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I have this code in the asp.net application start evert, and I'm not really familar with the Timer class but what I want to do is have one Trigger that goes off every night at 11 pm, one that goes off at 5:30 in the morning and then every hour after that.

private System.Threading.Timer timer;
protected void Application_Start(object sender, EventArgs e)

    int intervalMilliseconds = 60 * 1000; 
    timer = new System.Threading.Timer(new System.Threading.TimerCallback(TimedEvent), null, intervalMilliseconds, intervalMilliseconds);
protected void Application_End(object sender, EventArgs e)
    if (timer != null) timer.Dispose();
private void TimedEvent(object stateInfo)


*Please no answers in the way of "don't use asp.net to do triggers because of the lifecycle". *Again - please no posts on what not to use. I've received two post both telling me what not to use and both not related to my question which is about the Timer class and how to use it.

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Why have you stated you do not want people to tell you not to do it in asp.net because of the life cycle? Asp.net is a server technology for communicating with client applications, it shouldn't be relied upon to run applications in timer schedules liek this, however there is a way you can do it as per my answer below. –  cjk Jan 2 '10 at 21:25
Maybe you should re-ask your question without framing it in an ASP.NET context. There are better ways to do what you seem to be wanting on a Windows server. –  No Refunds No Returns Jan 2 '10 at 21:44
Why??? I'm using it in an asp.net application but was my question "Should I use asp.net to run my triggers??" I don't want to sound angry but it seems to take me a long time to just get an answer on this site because a lot of people have to add a lot of extra discussion. –  user204588 Jan 2 '10 at 21:47

5 Answers 5

up vote 2 down vote accepted

From your question i'm assuming you don't have full control over your hosting environment, so will try to avoid the schedule it... etc answers.

Having said that, you still need to be aware of the asp.net lifecycle, and your trigger approach is fraught with dangers.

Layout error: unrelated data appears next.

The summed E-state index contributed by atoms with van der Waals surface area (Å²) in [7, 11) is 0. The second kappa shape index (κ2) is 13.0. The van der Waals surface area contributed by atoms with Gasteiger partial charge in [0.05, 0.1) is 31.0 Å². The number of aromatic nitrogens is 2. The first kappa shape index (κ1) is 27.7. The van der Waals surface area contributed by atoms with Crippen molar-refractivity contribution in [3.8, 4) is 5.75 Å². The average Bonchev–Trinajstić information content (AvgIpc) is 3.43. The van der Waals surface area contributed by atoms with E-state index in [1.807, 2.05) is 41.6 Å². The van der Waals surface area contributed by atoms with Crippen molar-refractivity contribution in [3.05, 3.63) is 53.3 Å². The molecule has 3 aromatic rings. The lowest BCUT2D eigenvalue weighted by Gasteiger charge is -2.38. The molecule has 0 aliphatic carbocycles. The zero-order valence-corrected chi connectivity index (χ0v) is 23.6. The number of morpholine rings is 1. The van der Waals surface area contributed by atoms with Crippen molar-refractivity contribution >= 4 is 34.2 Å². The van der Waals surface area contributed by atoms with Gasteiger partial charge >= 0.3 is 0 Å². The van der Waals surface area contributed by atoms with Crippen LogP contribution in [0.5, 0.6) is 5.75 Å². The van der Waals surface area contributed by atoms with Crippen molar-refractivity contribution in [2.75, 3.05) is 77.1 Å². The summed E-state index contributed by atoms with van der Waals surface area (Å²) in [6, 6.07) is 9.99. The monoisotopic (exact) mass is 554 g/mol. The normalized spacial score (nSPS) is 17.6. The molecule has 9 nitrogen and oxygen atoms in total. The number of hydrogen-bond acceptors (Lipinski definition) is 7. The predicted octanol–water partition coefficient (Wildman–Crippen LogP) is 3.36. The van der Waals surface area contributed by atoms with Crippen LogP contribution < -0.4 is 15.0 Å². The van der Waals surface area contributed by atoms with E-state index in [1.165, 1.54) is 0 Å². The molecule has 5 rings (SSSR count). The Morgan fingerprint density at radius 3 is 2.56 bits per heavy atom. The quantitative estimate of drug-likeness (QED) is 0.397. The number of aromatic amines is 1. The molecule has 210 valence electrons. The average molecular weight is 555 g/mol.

Do you get enough traffic that the application won't end unexpectedly? Do you know the configuration of IIS, so recycling is not a worry?

I can see three approaches:

I would recommend having a page, which uses some sort of key, which is only known by the caller. Have this page triggered by a watchmouse (See: http://www.watchmouse.com/en/), or scheduled crawler on a pc/server which will always be on, at the times you need it to be triggered.

An alternative would be to trigger a database process, which runs when needed to. Depending on your environment, this can be scheduled too.

Another would be to check a log file, on users accessing the page, and if it is the first access within the hour, trigger your process. (Do this for whatever period you need.)
However this depends entirely on how heavily your site is accessed, and may not work reliably.

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When you create your timer and hook up its tick/elapsed event, set the interval to be every 5 minutes or so.

Then in the tick/elapsed event handler, check the current time and perform an action where necessary. Obviously you will also need to record when an actino has been performed so you don't perform it at 10:58 and 11:03 pm.

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Have a look at Quartz.NET, which will allow you to set up cron-like triggers.

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This isn't working for me because of the Common.Logging throwing a security error because of partially trusted... –  user204588 Jan 2 '10 at 21:42

Maybe a different way of doing what you want: Instead of relying on ASP to be active, perhaps you can just use the windows scheduler to schedule your event. It has more of the scheduling features you want and will be likely be more reliable as well as already debugged. Your timed event can be as simple as accessing http://localhost/YourApp/.aspx. You'll get the same effect with the added benefit that if your app happens to have recycled, your event will still execute as the 1st request.

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You can do the kind of thing you're describing by using the inbuilt ASP.NET Cache.Add CacheItemRemovedCallback delegate. It's a bit of a roundabout way of using it, but you can do effective scheduling this way.

There's an article here showing how to do it.

More information on the CacheItemRemovedCallback here.

Edit: I know you said no services, but if you check the server and find you can use Scheduled Tasks, you can use that to run a console app on a specific schedule like some other other answers mention.

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